Experiments were conducted at two spatial scales to investigate the effects of terrestrial frogs (Eleutherodactylus coqui) on aerial and litter invertebrates, plant growth and herbivory, and litter decomposition. Results showed that at both scales, frogs reduced aerial invertebrates and leaf herbivory, but had no effect on litter invertebrates. At the smaller scale, frogs increased foliage production rates, measured as the number of new leaves and new leaf area produced, by 80% and decomposition rates by 20%. These results demonstrate that E. coqui may affect ecosystem functions by decreasing prey items and increasing nutrient cycling rates (Beard et al. 2003).

In Hawai‘i where the population is seen to be expanding, there are concerns of ecological as well as anthropogenic affects. The main pathway for spread has been through the nursery trade and there are concerns that there may be a negative effect on the export nursery trade, should shipments be banned for harbouring frogs. E. coqui have spread from horticultural sites where they were first restricted to public land, residential areas and resorts. There are concerns that property value may be affected due to the high biomass of frogs on infested sites (Kraus and Campbell, 2002). The high pitched call of the frog is a disturbance and there are fears this may affect the tourism industry (HEAR, 2004).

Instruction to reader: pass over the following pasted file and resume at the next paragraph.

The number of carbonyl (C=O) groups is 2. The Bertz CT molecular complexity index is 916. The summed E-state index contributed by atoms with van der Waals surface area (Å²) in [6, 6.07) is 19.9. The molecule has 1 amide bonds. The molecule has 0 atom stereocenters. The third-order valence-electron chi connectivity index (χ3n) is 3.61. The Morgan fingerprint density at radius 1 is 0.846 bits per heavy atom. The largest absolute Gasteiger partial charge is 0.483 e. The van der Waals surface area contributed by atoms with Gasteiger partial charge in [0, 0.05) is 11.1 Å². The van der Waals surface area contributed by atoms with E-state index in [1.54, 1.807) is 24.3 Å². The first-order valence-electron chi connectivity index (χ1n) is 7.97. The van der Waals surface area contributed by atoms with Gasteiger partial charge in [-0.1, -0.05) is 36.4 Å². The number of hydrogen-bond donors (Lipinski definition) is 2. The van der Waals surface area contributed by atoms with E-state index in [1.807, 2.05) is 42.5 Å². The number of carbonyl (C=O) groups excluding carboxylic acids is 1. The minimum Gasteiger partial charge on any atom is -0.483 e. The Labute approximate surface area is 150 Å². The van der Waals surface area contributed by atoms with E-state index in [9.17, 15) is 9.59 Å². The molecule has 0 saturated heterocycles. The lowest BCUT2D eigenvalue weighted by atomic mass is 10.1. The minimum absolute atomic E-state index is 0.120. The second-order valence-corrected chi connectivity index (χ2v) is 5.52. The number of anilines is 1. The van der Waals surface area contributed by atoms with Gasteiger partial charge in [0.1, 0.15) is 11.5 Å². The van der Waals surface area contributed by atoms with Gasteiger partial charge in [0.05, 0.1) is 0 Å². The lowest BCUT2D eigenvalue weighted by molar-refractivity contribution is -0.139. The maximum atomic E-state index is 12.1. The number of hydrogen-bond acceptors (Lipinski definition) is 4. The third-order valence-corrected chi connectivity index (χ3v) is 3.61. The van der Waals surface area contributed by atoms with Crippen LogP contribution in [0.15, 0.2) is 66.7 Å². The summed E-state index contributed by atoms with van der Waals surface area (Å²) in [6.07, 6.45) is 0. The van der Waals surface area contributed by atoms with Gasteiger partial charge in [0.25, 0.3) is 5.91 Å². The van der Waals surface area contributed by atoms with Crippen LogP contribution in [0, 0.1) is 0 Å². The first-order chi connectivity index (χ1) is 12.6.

Red List assessed species 0:
Locations
UNITED STATES
Outcomes
[1] Socio-Economic
  • [1] Human nuisance 
Management information
Preventative measures: Intentional transport of frogs has been banned in Hawai‘i (Kraus and Campbell, 2002).

Physical: Hand-capture is a successful method when dealing with small numbers (Kraus and Campbell, 2002).